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Why Scientists Should Study Neuroscience

Why Scientists Should Study Neuroscience

Studying neuroscience is challenging. While scientists can take a hands-on approach to discover how other organs function in the body, the brain is more of a mystery. It took most of human history for scientists to discover which parts of the brain controlled different aspects of involuntary movements, voluntary movements, thoughts, emotions, and behavior. In fact, many conclusions were the result of accidents that scientists could discover, rather than replicable studies. As a result, much of the brain remains a mystery.

However, it is a mystery worth unraveling. We do know that the nervous system controls behavior, emotions, thoughts, voluntary movements, involuntary movements, and bodily functions. The more we learn about how the brain and nervous system influence the rest of the body, the better prepared we will be to conquer physical and mental diseases.

One of the most important reasons to study neuroscience is simply to increase understanding of the human body. Our map of the brain still needs details. We also know information about neurotransmitters and how they influence behaviors, but we do not fully understand the science underlying those reactions. The more we understand things, the easier it will be to diagnose or recognize conditions.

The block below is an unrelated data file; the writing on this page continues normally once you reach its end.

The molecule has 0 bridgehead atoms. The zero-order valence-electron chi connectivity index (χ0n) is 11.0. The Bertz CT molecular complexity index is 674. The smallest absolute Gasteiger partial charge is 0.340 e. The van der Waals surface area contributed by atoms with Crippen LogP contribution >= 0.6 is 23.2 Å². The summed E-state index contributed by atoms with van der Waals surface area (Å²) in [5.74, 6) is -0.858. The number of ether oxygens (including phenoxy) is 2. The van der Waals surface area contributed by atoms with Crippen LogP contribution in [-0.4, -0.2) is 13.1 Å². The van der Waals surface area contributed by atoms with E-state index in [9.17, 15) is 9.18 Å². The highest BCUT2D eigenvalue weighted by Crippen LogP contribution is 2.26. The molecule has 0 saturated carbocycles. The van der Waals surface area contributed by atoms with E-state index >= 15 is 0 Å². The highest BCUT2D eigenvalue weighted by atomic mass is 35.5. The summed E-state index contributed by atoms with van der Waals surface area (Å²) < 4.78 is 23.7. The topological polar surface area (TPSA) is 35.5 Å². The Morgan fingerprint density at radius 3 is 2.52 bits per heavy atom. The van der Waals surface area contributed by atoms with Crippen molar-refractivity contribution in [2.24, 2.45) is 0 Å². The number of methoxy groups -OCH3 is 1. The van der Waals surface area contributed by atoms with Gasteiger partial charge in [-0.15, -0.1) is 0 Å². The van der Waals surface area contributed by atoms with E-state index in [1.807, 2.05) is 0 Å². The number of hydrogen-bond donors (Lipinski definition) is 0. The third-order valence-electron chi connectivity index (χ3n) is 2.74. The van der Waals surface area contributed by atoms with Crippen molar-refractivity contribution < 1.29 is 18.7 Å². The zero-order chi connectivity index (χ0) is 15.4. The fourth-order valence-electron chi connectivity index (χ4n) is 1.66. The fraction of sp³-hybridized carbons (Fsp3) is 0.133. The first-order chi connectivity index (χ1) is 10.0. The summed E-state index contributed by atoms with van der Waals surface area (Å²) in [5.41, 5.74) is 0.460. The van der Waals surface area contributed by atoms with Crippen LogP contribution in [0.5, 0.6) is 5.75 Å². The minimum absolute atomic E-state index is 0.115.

For people who are struggling with disease or impairment, increased understanding offers hope for a remedy. There are many common neurological problems that today’s neurologists can treat but may not fully understand. For example, people go to neurologists to treat migraines and epilepsy. However, a treatment that can be very effective in one person may have no effect on another person, or even make symptoms worse in yet another person. For many years, neurologists have had to take a trial-and-error approach to medicating patients.

However, there has to be an underlying reason behind these different reactions. The more neuroscientists study the brain, the better neurologists will be at recognizing and treating neurological diseases and disorders. That could be the key to relief for millions of people.

Of course, neuroscience is also deeply intertwined with psychology. We have an evolving understanding of human behavior, but some of this understanding is based on observations of a few isolated sources. For example, it is commonly understood that head injuries can lead to problems controlling impulsive behavior. Popular culture focuses on this in a criminal aspect; you may hear about head injuries and killers. However, it is a phenomenon that can impact all sorts of everyday people, who may never commit any type of crime. There are similar links to damages or dysfunction in parts of the brain and other cognitive functions, such as memory, reasoning, and language. The greater our understanding of the brain, the more capable we are of helping people address issues that result from injuries or damage to the brain.

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